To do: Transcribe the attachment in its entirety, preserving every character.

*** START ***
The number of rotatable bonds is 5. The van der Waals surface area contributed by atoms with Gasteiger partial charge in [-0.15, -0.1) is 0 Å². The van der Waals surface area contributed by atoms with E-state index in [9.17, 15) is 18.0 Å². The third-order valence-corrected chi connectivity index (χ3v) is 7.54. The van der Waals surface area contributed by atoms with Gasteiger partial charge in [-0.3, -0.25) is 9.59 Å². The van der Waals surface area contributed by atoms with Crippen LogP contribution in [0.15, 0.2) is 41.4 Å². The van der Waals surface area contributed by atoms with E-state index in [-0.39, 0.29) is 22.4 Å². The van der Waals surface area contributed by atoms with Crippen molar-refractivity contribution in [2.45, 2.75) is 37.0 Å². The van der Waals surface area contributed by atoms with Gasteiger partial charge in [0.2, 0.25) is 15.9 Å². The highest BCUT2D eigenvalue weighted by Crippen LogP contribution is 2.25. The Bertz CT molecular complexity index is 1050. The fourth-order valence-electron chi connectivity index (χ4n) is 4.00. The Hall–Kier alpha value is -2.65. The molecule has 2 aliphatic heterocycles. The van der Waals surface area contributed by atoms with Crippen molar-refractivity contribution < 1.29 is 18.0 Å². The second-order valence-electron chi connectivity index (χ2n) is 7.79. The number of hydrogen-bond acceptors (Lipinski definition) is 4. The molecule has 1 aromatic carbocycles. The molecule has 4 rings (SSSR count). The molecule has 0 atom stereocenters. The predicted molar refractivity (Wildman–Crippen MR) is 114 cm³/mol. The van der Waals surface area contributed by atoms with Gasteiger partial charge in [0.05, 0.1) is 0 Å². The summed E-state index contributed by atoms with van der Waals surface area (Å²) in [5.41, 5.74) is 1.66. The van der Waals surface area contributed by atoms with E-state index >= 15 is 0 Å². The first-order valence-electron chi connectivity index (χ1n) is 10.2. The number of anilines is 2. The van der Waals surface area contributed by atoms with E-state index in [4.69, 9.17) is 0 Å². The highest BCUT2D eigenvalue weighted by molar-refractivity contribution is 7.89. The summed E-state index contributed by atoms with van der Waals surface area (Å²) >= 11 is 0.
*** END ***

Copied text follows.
The number of rotatable bonds is 5. The van der Waals surface area contributed by atoms with Gasteiger partial charge in [-0.15, -0.1) is 0 Å². The van der Waals surface area contributed by atoms with E-state index in [9.17, 15) is 18.0 Å². The third-order valence-corrected chi connectivity index (χ3v) is 7.54. The van der Waals surface area contributed by atoms with Gasteiger partial charge in [-0.3, -0.25) is 9.59 Å². The van der Waals surface area contributed by atoms with Crippen LogP contribution in [0.15, 0.2) is 41.4 Å². The van der Waals surface area contributed by atoms with E-state index in [-0.39, 0.29) is 22.4 Å². The van der Waals surface area contributed by atoms with Crippen molar-refractivity contribution in [2.45, 2.75) is 37.0 Å². The van der Waals surface area contributed by atoms with Gasteiger partial charge in [0.2, 0.25) is 15.9 Å². The highest BCUT2D eigenvalue weighted by Crippen LogP contribution is 2.25. The Bertz CT molecular complexity index is 1050. The fourth-order valence-electron chi connectivity index (χ4n) is 4.00. The Hall–Kier alpha value is -2.65. The molecule has 2 aliphatic heterocycles. The van der Waals surface area contributed by atoms with Crippen molar-refractivity contribution < 1.29 is 18.0 Å². The second-order valence-electron chi connectivity index (χ2n) is 7.79. The number of hydrogen-bond acceptors (Lipinski definition) is 4. The molecule has 1 aromatic carbocycles. The molecule has 4 rings (SSSR count). The molecule has 0 atom stereocenters. The predicted molar refractivity (Wildman–Crippen MR) is 114 cm³/mol. The van der Waals surface area contributed by atoms with Gasteiger partial charge in [0.05, 0.1) is 0 Å². The summed E-state index contributed by atoms with van der Waals surface area (Å²) in [5.41, 5.74) is 1.66. The van der Waals surface area contributed by atoms with E-state index >= 15 is 0 Å². The first-order valence-electron chi connectivity index (χ1n) is 10.2. The number of anilines is 2. The van der Waals surface area contributed by atoms with E-state index in [4.69, 9.17) is 0 Å². The highest BCUT2D eigenvalue weighted by molar-refractivity contribution is 7.89. The summed E-state index contributed by atoms with van der Waals surface area (Å²) >= 11 is 0.